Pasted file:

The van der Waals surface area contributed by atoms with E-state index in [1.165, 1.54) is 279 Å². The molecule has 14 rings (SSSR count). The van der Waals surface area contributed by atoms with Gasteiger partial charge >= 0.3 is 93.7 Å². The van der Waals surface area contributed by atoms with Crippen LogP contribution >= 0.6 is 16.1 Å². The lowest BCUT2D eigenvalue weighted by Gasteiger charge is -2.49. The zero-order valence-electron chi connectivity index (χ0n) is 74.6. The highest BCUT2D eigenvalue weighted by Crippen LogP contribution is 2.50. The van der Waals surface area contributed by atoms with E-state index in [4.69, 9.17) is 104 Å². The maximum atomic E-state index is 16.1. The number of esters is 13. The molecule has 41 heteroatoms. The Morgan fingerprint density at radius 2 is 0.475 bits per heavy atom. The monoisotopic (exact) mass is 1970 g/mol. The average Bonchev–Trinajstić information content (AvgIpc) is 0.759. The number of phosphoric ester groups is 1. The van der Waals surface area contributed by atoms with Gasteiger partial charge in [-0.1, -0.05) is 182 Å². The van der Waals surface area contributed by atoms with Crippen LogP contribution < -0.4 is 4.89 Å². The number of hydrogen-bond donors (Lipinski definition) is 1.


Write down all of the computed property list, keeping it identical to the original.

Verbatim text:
The van der Waals surface area contributed by atoms with E-state index in [1.165, 1.54) is 279 Å². The molecule has 14 rings (SSSR count). The van der Waals surface area contributed by atoms with Gasteiger partial charge >= 0.3 is 93.7 Å². The van der Waals surface area contributed by atoms with Crippen LogP contribution >= 0.6 is 16.1 Å². The lowest BCUT2D eigenvalue weighted by Gasteiger charge is -2.49. The zero-order valence-electron chi connectivity index (χ0n) is 74.6. The highest BCUT2D eigenvalue weighted by Crippen LogP contribution is 2.50. The van der Waals surface area contributed by atoms with E-state index in [4.69, 9.17) is 104 Å². The maximum atomic E-state index is 16.1. The number of esters is 13. The molecule has 41 heteroatoms. The Morgan fingerprint density at radius 2 is 0.475 bits per heavy atom. The monoisotopic (exact) mass is 1970 g/mol. The average Bonchev–Trinajstić information content (AvgIpc) is 0.759. The number of phosphoric ester groups is 1. The van der Waals surface area contributed by atoms with Gasteiger partial charge in [-0.1, -0.05) is 182 Å². The van der Waals surface area contributed by atoms with Crippen LogP contribution < -0.4 is 4.89 Å². The number of hydrogen-bond donors (Lipinski definition) is 1.